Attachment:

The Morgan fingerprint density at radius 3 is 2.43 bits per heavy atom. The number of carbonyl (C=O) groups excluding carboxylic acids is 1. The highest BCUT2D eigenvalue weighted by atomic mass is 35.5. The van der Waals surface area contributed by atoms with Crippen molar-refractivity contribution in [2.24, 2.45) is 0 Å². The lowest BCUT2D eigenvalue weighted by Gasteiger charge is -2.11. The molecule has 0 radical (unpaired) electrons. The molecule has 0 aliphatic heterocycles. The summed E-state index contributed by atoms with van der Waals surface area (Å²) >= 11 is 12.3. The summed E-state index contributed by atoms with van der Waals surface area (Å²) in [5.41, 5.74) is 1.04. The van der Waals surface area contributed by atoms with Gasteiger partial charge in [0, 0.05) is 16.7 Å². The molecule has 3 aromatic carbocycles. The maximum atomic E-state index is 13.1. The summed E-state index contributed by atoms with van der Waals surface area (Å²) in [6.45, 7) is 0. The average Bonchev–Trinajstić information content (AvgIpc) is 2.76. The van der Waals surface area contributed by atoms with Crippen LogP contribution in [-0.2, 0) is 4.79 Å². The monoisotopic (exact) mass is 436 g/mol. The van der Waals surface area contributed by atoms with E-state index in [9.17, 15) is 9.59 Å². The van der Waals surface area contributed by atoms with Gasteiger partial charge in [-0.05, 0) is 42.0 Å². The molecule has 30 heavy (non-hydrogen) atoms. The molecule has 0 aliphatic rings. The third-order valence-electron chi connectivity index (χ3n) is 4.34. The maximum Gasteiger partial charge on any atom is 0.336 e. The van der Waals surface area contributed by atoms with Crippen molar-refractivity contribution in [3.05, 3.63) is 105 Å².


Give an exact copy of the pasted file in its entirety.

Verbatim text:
The Morgan fingerprint density at radius 3 is 2.43 bits per heavy atom. The number of carbonyl (C=O) groups excluding carboxylic acids is 1. The highest BCUT2D eigenvalue weighted by atomic mass is 35.5. The van der Waals surface area contributed by atoms with Crippen molar-refractivity contribution in [2.24, 2.45) is 0 Å². The lowest BCUT2D eigenvalue weighted by Gasteiger charge is -2.11. The molecule has 0 radical (unpaired) electrons. The molecule has 0 aliphatic heterocycles. The summed E-state index contributed by atoms with van der Waals surface area (Å²) >= 11 is 12.3. The summed E-state index contributed by atoms with van der Waals surface area (Å²) in [5.41, 5.74) is 1.04. The van der Waals surface area contributed by atoms with Gasteiger partial charge in [0, 0.05) is 16.7 Å². The molecule has 3 aromatic carbocycles. The maximum atomic E-state index is 13.1. The summed E-state index contributed by atoms with van der Waals surface area (Å²) in [6.45, 7) is 0. The average Bonchev–Trinajstić information content (AvgIpc) is 2.76. The van der Waals surface area contributed by atoms with Crippen LogP contribution in [-0.2, 0) is 4.79 Å². The monoisotopic (exact) mass is 436 g/mol. The van der Waals surface area contributed by atoms with E-state index in [9.17, 15) is 9.59 Å². The van der Waals surface area contributed by atoms with Gasteiger partial charge in [-0.05, 0) is 42.0 Å². The molecule has 30 heavy (non-hydrogen) atoms. The molecule has 0 aliphatic rings. The third-order valence-electron chi connectivity index (χ3n) is 4.34. The maximum Gasteiger partial charge on any atom is 0.336 e. The van der Waals surface area contributed by atoms with Crippen molar-refractivity contribution in [3.05, 3.63) is 105 Å².